After Poland's first division in 1772, Lidzbark was incorporated into the Kingdom of Prussia. The bishop lost booklets his power. The land was divided into districts, and on the castle the Prussian army created a garrison. After Poland's second split, Ignacy Krasicki left Warmia and later the bishop's seat was moved to Olsztyn, whereby Lidzbark began to lose his former dominant position. In June 1807, a large battle at Lidzbark was fought between Napoleon's French army on the one hand and Russian and Prussian forces on the other. Three city gates: the church gate, the Mill Gate and the Borg Gate, were demolished as it was believed that they hampered the traffic in the city.
During World War I, the city was briefly occupied by the Russian army.
At the end of World War II, Lidzbark was occupied by Soviet forces. After the fighting in that regard, almost 80% of the city was destroyed.
In 1945, Lidzbark returned to Poland. In the following years the population increased, among other things. through migrants from central Poland and from the former eastern regions. In 1958, of course, mainly for economic reasons, it was decided not to rebuild much of the ruined houses in the old town, which is why in the following years a number of concrete buildings were erected in the inner city.

Tourist attractions

Selected attractions:

Borgen
The impressive diocese of Lidzbark stands on the river Symsarna’s outlet in Łyna. It is still surrounded by a water-filled moat. The facility consists of the main fortress and the suburb to the south. which is separated from the main castle by a dry moat. Only the northern precinct is not preserved; here stood the mill of the castle. The castle is built of bricks over a square floor plan with a lateral length of 48.5 m. In the northeast corner stands the impressive tower, which is 14 storeys high. The tower, which has numerous slots in the lower part, is square at the bottom, while the upper part is octagonal. On the other corner of the castle, small decorative, square towers have been erected. The inner courtyard is surrounded by archways on two floors. These are some of the few archways in Poland that have been completely preserved without architectural changes. The building is reminiscent of a Crusader fortress and not just from the outside. On the first floor are chapels, the small and large dining room, the meeting room, the auditorium and the bishop's apartment. Here are some interesting exhibitions dedicated to the Warminian bishop and especially Ignacy Krasicki. On the ground floor once worked the kitchen, bakery, storage room, brewery and school. The top two floors contained cereal storage and also had defensive purposes. Here were watchman times. Now there is a gallery of modern painting as well as an exhibition with Russian icons. There were also 2 underground floors on the castle. Here you will find the former armory, which is accessible to tourists. In front of the main gate to the main castle is the remains of a palace built in the 17th century. In the foreground is seen the renovated palace building erected by Bishop Grabowski. This building today houses a library. Outside, a solid tower is preserved. The current entrance to the entire facility is at the southwest corner building. Previously, the main entrance was located to the northwest. A person entering the castle had to walk along the western wing of the castle and only after passing 5 fortified gates was he able to enter the main castle – as today from the south side.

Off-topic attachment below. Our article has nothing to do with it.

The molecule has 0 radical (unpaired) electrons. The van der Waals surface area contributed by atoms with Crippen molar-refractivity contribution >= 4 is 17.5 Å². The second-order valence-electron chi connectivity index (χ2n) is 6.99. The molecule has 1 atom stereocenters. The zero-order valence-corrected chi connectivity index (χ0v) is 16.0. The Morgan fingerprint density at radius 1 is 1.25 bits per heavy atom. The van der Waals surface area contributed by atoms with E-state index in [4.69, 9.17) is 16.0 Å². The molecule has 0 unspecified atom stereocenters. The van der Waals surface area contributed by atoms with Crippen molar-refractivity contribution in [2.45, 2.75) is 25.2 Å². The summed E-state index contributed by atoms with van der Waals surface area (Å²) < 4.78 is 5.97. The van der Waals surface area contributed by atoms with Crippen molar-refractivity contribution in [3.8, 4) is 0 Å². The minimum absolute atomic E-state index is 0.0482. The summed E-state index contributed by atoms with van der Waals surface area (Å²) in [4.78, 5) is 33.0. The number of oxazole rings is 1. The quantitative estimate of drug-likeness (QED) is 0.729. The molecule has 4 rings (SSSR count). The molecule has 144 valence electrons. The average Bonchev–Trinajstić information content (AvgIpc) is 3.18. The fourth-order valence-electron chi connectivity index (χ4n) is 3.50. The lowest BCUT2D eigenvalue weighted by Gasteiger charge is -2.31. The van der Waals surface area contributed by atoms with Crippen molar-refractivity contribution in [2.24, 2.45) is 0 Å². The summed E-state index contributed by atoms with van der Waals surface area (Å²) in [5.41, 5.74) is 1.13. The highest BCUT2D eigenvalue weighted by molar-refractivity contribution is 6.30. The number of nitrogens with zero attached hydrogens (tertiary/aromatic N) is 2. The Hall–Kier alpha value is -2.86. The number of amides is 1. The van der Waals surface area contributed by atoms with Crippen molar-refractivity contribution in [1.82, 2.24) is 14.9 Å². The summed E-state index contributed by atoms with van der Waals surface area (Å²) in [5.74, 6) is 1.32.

Peter and Pauls Church
from the 2nd half of the 14th century. with a huge, 70 meter high tower.

The High Gate
In the city center stands the High Gate (Wysoka Brama) built in 1466-1478. The building is intersected by a pointed arch. Originally it was an advanced gatehouse, designed for defense purposes and connected to the actual gate of the city wall via a 20 m long, walled connecting corridor.

Bymuren
Remains of the quite high city wall.

In the years 1767-1795, the author was Ignacy Krasicki bishop of Lidzbark.

Surrounding Area

  • River Łyna
  • Olsztyn-seascape

Other Internet sites and sources

Lidzbark Warmiński

Translated into English by Google Translate. Spangshus.dk accept no liability for any errors or omissions in translation.